Fossil Hunting

Our family has an all consuming new interest...fossils. The way this story unfolds, I am reminded of how lucky we are to be able to homeschool. We have enough control over our lives to allow intense interests to happen. In the past six weeks, we have joined the Maryland Paleontology Club for a day of hunting fossilized sharks' teeth, visited "wild and wonderful" West Virginia, and joined with the Virginia Museum of Natural History (VMNH) for a group fossil hunt in the Tidewater area of Virginia. We have read every book we could find about fossils. We have visited the Department of Minerals. We even traded dinner for knowledge with a distinguished fossil author/illustrator who went over all the kids' finds, clarified any misidentifications we had, and allowed us to pick his brain for an was great! All of this sort of just fell into place and the timing could not have been better.

As is typical in our house, this learning adventure began as a simple walk up the street. My nine year old wanted to go to a yard sale all by himself. Having spent fifty cents, he came home with a glass jar containing 1,013 fossilized sharks' teeth (which he counted many times). We began our research on the internet and at the library. When the Department of Minerals opened on Monday morning, we were there to verify what he had bought and get a date estimate. Because they were picked up on Long Island, they were dated as approximately 300,000 years old. That certainly got the kids excited!

The following weekend there happened to be a fossil hunt scheduled with the Maryland Paleontology Club - we found this group on the internet and were invited to join them at no cost. This was a long road trip (3 1/2 hours each way) but more than worth it. First of all, we were very successful in finding fossilized sharks' teeth...lots of them. Second, it was really nice to be with people who knew their fossils - providing answers to the many questions my kids posed. And third, we were able to be with people of all ages who were as enthusiastic as we were. This location provided fossils from the Miocene Epoch, dating them from 5 - 26 million years old.

Next, we rented a PATC cabin as close to the West Virginia line as was available. By this time, we had found a fossil guidebook that was easy to read and full of helpful advice. It told of some sites in West Virginia that we wanted to investigate. This time, we were looking for really old fossils from the Devonian Period, 400 - 500 million years ago. Once again, we were successful and found many fossils. Most startling to me was finding shell fossils at the top of a mountain!

Finally, in Tidewater we met up with a VMNH group to hunt for fossils from the Miocene Epoch. We went to a quarry in the morning and along the James River in the afternoon. Again, we were not disappointed with the volume of fossils we found. They were everywhere! This was a larger group of people (about 50) of all ages interested in fossils. The size of the group really was not a problem as we spread out at the sites and the paleontologist roamed around to the different people helping with identification and questions. What was notable was the genuine interest the people who were there had; no one was complaining, even the youngest of children.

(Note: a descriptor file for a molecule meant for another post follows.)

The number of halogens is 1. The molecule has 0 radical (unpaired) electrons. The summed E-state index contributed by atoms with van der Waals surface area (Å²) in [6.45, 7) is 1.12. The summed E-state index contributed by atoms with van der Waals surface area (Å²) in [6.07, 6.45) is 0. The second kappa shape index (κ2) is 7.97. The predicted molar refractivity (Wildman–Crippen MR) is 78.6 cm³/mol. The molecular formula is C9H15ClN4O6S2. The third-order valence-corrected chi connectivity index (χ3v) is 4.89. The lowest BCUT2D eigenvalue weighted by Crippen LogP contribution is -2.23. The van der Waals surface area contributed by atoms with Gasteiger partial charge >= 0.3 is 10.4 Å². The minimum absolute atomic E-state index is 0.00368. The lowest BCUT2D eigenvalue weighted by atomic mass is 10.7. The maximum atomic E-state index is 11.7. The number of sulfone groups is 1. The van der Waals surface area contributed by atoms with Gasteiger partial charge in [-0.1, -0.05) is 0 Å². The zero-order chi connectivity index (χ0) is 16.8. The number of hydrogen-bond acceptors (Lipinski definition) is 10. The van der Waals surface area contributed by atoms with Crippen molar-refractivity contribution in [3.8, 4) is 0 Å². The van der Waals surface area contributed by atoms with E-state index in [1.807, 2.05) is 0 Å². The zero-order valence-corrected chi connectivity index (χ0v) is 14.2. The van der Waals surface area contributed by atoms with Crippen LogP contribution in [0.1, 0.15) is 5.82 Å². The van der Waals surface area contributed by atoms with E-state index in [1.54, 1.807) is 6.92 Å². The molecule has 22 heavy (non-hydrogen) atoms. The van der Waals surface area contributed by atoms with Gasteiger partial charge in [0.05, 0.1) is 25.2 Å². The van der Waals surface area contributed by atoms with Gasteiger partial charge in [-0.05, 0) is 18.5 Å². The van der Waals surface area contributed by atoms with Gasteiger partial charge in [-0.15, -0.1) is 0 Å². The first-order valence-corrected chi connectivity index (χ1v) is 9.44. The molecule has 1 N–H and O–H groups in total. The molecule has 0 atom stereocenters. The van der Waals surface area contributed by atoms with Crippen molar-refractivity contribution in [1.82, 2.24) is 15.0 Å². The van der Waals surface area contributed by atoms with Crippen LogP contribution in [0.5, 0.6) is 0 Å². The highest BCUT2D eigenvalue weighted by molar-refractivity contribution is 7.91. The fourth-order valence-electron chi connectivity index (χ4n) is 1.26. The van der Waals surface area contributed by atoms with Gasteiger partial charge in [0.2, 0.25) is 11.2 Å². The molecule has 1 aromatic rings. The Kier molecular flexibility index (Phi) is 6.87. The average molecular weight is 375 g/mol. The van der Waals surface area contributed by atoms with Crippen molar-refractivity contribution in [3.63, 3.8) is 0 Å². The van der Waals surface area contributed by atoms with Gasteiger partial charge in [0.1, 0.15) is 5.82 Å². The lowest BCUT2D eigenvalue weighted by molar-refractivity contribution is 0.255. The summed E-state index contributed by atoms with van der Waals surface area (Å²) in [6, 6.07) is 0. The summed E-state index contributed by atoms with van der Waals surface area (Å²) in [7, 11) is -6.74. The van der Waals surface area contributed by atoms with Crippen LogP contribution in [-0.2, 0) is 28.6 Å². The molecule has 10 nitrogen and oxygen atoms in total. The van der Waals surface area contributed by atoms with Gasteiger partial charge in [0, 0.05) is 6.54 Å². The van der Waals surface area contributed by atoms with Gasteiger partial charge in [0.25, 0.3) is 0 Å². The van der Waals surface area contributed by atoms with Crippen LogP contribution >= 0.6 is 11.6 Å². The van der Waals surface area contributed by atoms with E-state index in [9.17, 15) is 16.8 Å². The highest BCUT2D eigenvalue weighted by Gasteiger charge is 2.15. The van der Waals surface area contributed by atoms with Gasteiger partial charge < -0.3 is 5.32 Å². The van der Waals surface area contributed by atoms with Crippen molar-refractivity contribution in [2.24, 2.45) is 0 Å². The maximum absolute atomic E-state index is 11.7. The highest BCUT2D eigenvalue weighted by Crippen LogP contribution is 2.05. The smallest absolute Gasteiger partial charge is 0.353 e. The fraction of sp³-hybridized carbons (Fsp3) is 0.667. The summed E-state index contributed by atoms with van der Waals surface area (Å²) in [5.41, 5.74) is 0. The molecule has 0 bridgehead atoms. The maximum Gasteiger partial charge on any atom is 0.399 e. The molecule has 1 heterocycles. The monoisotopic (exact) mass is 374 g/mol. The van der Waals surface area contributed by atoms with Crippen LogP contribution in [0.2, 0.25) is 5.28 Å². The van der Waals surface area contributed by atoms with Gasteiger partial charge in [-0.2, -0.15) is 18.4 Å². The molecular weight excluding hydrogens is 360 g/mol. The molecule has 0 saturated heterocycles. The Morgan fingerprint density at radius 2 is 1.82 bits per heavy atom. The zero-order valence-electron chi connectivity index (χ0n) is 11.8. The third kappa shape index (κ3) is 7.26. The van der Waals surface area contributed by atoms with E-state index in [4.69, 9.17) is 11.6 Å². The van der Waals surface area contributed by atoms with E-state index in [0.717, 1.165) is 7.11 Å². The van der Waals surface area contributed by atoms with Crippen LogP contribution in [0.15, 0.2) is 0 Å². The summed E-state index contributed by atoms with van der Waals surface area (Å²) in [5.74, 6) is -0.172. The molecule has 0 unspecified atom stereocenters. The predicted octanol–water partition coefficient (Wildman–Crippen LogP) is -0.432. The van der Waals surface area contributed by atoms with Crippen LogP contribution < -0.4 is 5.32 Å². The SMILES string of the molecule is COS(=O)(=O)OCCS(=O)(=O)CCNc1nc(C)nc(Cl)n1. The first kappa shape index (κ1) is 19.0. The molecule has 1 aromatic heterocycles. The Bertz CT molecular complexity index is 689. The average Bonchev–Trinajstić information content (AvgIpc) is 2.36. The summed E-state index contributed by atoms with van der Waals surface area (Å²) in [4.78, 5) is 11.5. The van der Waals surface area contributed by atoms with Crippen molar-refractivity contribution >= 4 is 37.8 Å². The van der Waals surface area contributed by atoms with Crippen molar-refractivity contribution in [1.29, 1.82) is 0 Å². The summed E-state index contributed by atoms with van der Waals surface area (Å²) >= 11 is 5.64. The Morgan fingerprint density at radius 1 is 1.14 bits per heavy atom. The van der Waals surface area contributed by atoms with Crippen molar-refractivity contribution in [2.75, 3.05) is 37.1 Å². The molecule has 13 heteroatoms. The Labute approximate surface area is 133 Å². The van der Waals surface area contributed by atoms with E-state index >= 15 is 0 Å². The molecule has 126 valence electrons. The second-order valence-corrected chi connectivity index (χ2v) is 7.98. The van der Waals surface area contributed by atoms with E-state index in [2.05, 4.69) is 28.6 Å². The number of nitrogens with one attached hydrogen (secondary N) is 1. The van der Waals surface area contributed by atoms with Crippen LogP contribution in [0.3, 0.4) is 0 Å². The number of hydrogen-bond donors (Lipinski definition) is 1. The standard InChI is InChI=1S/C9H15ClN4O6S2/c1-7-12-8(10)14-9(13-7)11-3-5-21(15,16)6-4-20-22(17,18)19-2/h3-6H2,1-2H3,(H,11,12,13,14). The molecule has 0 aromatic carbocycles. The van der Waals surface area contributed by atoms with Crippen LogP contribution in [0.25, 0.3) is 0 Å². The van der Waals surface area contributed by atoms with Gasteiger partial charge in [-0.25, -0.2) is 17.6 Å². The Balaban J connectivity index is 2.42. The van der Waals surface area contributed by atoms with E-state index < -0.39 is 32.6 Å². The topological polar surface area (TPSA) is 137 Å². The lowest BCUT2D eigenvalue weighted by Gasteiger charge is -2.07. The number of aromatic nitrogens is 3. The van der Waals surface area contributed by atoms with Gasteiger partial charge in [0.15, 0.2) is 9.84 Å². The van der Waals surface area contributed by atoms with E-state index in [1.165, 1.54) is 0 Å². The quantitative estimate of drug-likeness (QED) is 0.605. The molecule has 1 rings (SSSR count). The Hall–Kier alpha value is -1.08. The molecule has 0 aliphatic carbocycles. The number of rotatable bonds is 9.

As novice fossil hunters, we did learn some tips that should make the going easier for other newcomers. There is definitely an element of danger, particularly in West Virginia, where sites are often along the road and the rock is extremely hard. If you are using a pick (we had a good geologist's pick and a brick hammer), wear safety goggles and gloves. The rocks chip and splinter as you hammer. Younger kids should be happy to look on the ground, as we found many loose fossils along the roadsides. Definitely remember the first aid kit - check your supplies and replenish what is low. When along rivers and waterways, watershoes help a lot. Some of the tiny shells can work their way through the shoes, so socks help too.

The mountains in West Virginia are straight up and down and can be hard on older vehicles. Remember to check your car over before you leave. Do your car maintenance and watch your temperature gauge. We learned the hard way this trip and had to be towed out. But, we found those fossils!

I avoided specific names and locations in this column because the resources near us are tremendous and a lot of the fun is going through the information and finding what is right for your family. You may want to begin at the public library with a book we found invaluable, Fossil Collecting in the Mid-Atlantic States by Jasper Burns. It is published by John Hopkins University Press and the ISBN number is 0-8018-4141-3.

The Virginia Museum of Natural History has a fossil Science Kit. We are currently on the waiting list to check it out and have high hopes that it will be as good as some of the rest. I anticipate it will serve as a good introduction to the whole idea of fossils. We also plan to join the Maryland Paleontology Club on a fossil hunt for larger sharks' teeth in North Carolina. Amazingly, after six weeks of intense focus, the interest is still strong as we devour more books and research more sites. I credit homeschooling for allowing us this freedom.

Mary Wilson...

Click here for Jasper Burns' web site and click on Fossil Stuff.

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